Manish Nagori, arrested for allegedly providing the firearm for the murder, says he was detained, threatened in the police’s zeal to crack the case
Pune: Manish Nagori is keeping a wary eye on the investigation into rationalist Narendra Dabholkar’s assassination.
Nagori was accused of being involved in the murder of Dabholhar (below)
With the needle of suspicion now resting on the right-wing Sanatan Sanstha and its sadhaks, Dr Virendra Tawde and Sarang Akolkar, the suspected arms dealer, who was arrested by the Pune police’s anti-terrorism squad (ATS) in 2014 for allegedly providing the firearm used in the shooting, says he was framed in the case and detained by the police for over a year.
Claiming that he was just a "small-time criminal" prior to his detainment in the Dabholkar case, he says investigators framed him in three other murder cases to keep him in police custody and continued to question him in the Dabholkar case. While he was discharged in the three other cases, he is still an accused in the police records in the Dabholkar killing.
‘Made a scapegoat’
Nagori says he was picked up by the Mumbra police in Thane, where he then stayed with his girlfriend, around 8.30 am on August 20, 2013 — the day of the killing — in an extortion case. Dabholkar was gunned down just an hour before. The Mumbai Police also seized a 7.65-mm calibre firearm from him.
"Later, the Pune police’s ATS team took me in their custody, and began grilling me in the Dabholkar case. I was in their custody for 14 days," he recalls. He says the Pune police then booked him for an unsolved murder of a Pune University watchman in 2012, but continued to question him in the Dabholkar case. "In January 2014, they finally arrested me in the Dabholkar case."
The police charged him with providing the firearm used in the killing and claimed that his pistol that was in police custody was the same as the one used in the shooting. "I repeatedly asked them how it had been possible for me to travel so quickly from Pune to Mumbai if I had provided my pistol for the killing. But, they abused and thrashed me, and even threatened me with more beatings and another case if I revealed the torture in court during the custody hearing," he alleges.
To counter his question, the police allegedly claimed that he took a private chartered flight from Pune to Mumbai on the day of the killing.
According to the police, his pistol matched the calibre of the weapon mentioned in the ballistics report.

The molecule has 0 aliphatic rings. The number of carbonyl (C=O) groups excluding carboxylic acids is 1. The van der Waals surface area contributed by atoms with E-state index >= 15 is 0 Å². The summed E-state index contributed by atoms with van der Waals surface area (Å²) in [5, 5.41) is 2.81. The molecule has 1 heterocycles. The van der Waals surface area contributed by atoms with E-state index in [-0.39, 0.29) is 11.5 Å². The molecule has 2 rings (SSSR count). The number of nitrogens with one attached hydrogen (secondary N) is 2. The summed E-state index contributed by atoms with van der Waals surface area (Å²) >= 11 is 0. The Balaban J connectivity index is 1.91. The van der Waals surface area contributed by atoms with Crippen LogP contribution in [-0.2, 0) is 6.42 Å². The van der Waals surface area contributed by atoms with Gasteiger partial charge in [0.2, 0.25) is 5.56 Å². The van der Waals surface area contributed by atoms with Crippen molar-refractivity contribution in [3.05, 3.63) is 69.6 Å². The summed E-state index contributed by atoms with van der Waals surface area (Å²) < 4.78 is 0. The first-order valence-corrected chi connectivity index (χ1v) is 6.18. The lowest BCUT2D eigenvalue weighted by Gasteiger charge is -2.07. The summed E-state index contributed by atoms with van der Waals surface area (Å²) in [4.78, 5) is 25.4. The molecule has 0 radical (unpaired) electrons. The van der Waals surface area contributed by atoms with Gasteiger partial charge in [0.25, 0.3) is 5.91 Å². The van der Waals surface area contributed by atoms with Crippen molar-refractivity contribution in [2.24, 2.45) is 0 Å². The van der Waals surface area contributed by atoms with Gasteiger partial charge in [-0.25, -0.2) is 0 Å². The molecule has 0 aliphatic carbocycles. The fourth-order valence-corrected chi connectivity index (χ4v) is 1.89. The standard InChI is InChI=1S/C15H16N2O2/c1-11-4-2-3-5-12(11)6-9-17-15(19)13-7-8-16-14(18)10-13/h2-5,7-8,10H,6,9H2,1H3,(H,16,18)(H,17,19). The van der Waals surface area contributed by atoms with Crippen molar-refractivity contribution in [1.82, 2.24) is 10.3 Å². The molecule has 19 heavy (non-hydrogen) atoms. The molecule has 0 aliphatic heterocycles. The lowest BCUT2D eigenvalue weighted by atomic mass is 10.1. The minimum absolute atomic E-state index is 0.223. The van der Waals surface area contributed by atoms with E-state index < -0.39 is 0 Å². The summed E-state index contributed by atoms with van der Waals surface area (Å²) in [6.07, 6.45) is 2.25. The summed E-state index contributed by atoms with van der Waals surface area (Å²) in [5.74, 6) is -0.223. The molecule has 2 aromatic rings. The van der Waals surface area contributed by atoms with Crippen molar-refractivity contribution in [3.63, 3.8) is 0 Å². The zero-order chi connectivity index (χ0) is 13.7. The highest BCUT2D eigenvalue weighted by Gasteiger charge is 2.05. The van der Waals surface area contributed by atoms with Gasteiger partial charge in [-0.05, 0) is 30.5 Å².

But a senior police officer revealed that Nagori was implicated in the case by the police under pressure to crack the killing.
"Our jobs were on the line. We told our seniors that he was not involved in the case, but they went ahead and submitted his pistol to forensic science laboratories in Hyderabad and Kalina."
The reports, he claimed, were fudged to favour the police. "In the meantime, we had begun to close in on Virendra Tawde, but by then the CBI took over the case."
Then Commissioner of Pune Police Gulabrao Pol said he didn’t recall Nagori’s detainment and refused to comment on the issue.
Admitting that he has a "criminal mind", Nagori clarifies that he has never taken any blood money or been involved with any killing. "I didn’t know a thing about Dabholkar."
He says his ordeal took a toll on the family. "When my father found out that I had handed over to the Pune police from the Thane jail, he rushed to Pune, but met with an accident on the way. He succumbed to the injuries later. The police also tortured my wife when she was pregnant and even planned to implicate her in the murder."
Nagori’s lawyer moved court for bail when the police failed to file a chargesheet in the case even 90 days after taking him into custody. He secure bail on February 13, 2015. "So what if the police were under pressure to crack the case? Why was I made a scapegoat?" he asks.
Nagori says he has launched another business — in real estate now — but it hasn’t been fruitful because no one wants to be associated with a crime accused. "I provided the Pune police information on arms supplies in other cases. But I still live with the criminal tag."
Nagori (28) allegedly entered the world of crime in 2010. He moved with his family from their hometown, Jodhpur, to Ichalkarangi in Kolhapur, and set up a garments trade. He later set up a mobile phone shop, following which he came in contact with history-sheeter Navneet Sharma. Nagori allegedly soon formed his own gang, and began procuring and selling arms. Till 2015, 28 cases were registered against him, including the Dabholkar killing.
Egg in the face
In 2014, Manish Nagori had told the court that then ATS chief Rakesh Maria had offered him Rs 25 lakh to make a false confession and take the blame for Dabholkar’s killing. He alleged that the ATS had torturing him to coerce the confession.
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